We had a chance to put a second driver behind the wheel of our 328d xDrive Touring test car, so we asked Keyboard magazine editor Stephen Fortner for his opinion. Stephen’s a BMW guy through and through, and he was in the market for a new wagon that could haul his musical instruments around. Did the 328d win him over? Let’s find out…
BMW 328d xDrive: A Mostly Regular Guy’s Perspective
By Stephen Fortner
I often return to the U.S. from Europe ranting, “Why can’t we have nice things?” By which I mean anything close to the choices offered by Europe’s smorgasbord of fuel-efficient diesels that don’t skimp on style or sport. I consider myself a wagon guy, as I often need the cargo capacity, but for my daily commute, I’d prefer not to go as big as even a small SUV. I’m also a BMW guy, having owned several different models, my 1994 E34 wagon taking first place for most trouble-free workhorse ever. So I was excited to learn that BMW released the 328d in an estate form factor in the U.S. market, and doubly so when I got to spend an afternoon hurling a press car around Marin County and San Francisco with Bimmer’s Jackie Jouret. On paper, the 328d is exactly what I’ve been looking for: high-MPG diesel, hatchback, sporty, and fun. On the road? Well, read on . . .
Where Jackie would have liked quicker off-the-line acceleration, I was happy enough with the 180 horsepower and 280 pound-feet of torque that the two-liter twin-turbo engine manages. The car’s strong suit is definitely in the lower mids and middle of the power band. The turbos really start to do their job at around 1,700 rpm, at which point the numbers don’t do justice to what feels like a very decent reserve of thrust for passing uphill or powering yourself away from a bad situation on the freeway. In short, it doesn’t plaster the ear-to-ear grin of power intoxication across my face that the 335d does, but the 328d has all the power I think I’d actually get to use in the realities of Bay Area traffic.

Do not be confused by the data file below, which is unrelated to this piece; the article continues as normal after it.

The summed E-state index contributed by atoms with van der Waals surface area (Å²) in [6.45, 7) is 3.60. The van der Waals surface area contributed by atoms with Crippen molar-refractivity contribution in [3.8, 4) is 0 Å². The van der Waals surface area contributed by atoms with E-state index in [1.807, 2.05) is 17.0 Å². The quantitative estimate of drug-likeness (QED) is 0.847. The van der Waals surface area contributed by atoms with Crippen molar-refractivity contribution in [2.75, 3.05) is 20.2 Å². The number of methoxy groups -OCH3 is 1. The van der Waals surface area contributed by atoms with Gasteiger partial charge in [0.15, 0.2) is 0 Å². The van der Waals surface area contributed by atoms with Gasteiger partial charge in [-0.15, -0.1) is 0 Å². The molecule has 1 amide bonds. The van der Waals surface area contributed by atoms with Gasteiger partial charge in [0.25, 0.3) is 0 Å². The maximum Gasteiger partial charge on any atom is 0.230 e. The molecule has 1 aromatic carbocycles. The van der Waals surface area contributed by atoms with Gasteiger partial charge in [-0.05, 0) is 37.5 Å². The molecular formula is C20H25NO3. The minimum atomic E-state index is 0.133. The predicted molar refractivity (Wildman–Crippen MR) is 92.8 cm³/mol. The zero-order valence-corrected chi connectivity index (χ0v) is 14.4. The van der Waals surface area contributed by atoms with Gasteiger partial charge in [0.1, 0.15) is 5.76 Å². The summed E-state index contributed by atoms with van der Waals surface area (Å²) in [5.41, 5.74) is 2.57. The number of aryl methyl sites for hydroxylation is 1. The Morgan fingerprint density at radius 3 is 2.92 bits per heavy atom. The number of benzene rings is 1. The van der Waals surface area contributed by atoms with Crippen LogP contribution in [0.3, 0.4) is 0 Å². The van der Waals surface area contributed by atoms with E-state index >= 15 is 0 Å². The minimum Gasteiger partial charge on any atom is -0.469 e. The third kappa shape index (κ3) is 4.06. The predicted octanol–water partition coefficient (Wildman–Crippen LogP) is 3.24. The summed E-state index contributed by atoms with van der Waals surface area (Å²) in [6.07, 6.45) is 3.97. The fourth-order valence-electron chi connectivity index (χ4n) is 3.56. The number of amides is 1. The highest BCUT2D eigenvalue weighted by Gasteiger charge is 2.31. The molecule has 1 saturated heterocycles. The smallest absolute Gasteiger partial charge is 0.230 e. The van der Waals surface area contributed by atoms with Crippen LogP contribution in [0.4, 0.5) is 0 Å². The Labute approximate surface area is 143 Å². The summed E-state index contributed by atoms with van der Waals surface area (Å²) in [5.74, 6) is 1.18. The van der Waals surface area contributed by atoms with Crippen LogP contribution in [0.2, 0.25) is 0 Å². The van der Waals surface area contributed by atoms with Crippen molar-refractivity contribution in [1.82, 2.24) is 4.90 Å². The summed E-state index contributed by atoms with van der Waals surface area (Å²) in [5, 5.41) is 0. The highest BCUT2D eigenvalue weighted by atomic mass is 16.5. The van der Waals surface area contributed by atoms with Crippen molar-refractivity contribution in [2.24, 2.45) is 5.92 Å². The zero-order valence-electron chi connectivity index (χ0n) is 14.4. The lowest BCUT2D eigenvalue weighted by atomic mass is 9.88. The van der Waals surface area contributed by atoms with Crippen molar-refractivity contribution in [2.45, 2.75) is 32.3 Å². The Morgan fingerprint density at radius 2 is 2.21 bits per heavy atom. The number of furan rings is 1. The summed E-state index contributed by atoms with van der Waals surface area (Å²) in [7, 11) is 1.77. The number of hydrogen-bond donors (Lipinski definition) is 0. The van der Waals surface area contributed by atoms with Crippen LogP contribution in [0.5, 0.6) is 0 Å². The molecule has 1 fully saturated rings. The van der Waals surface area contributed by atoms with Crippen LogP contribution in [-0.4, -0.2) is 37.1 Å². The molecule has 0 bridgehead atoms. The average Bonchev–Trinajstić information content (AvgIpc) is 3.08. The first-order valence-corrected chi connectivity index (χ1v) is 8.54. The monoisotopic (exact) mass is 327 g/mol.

For my money, two things have always defined BMW handling. First, a sense that the car rides on rails and that turning the steering wheel is, in fact, bending those rails as they stretch out in front of you. Second, a combination of precision and healthy resistance from the steering wheel itself; it’s as though the car wants to be absolutely sure of your intentions before making them its own. I found the 328d somewhat lacking in this signature feel, with a tendency to oversteer at highway speeds—it was a bit too enthusiastically “pointy” in response to subtle steering movements. In part, this is the nature of the full-time all-wheel drive, but I’ve driven plenty of flavors of Audi Quattro (and a few Mercedes 4Matics) where this behavior was less pronounced. To be fair, at lower speeds on winding roads, and while making right-angle turns that also involved a considerable vertical delta courtesy of San Francisco’s many hilltop intersections, that same steering helped me feel like the 328d was rotating on a lazy Susan that had been riveted to the car ‘s exact weight balance point. So in exchange for trading off some of the BMW signature feel under freeway conditions, you get an effortlessness in urban environs that can reduce driver fatigue and stress. When evaluating the 328d, it pays to think about where and how most of your driving hours are spent.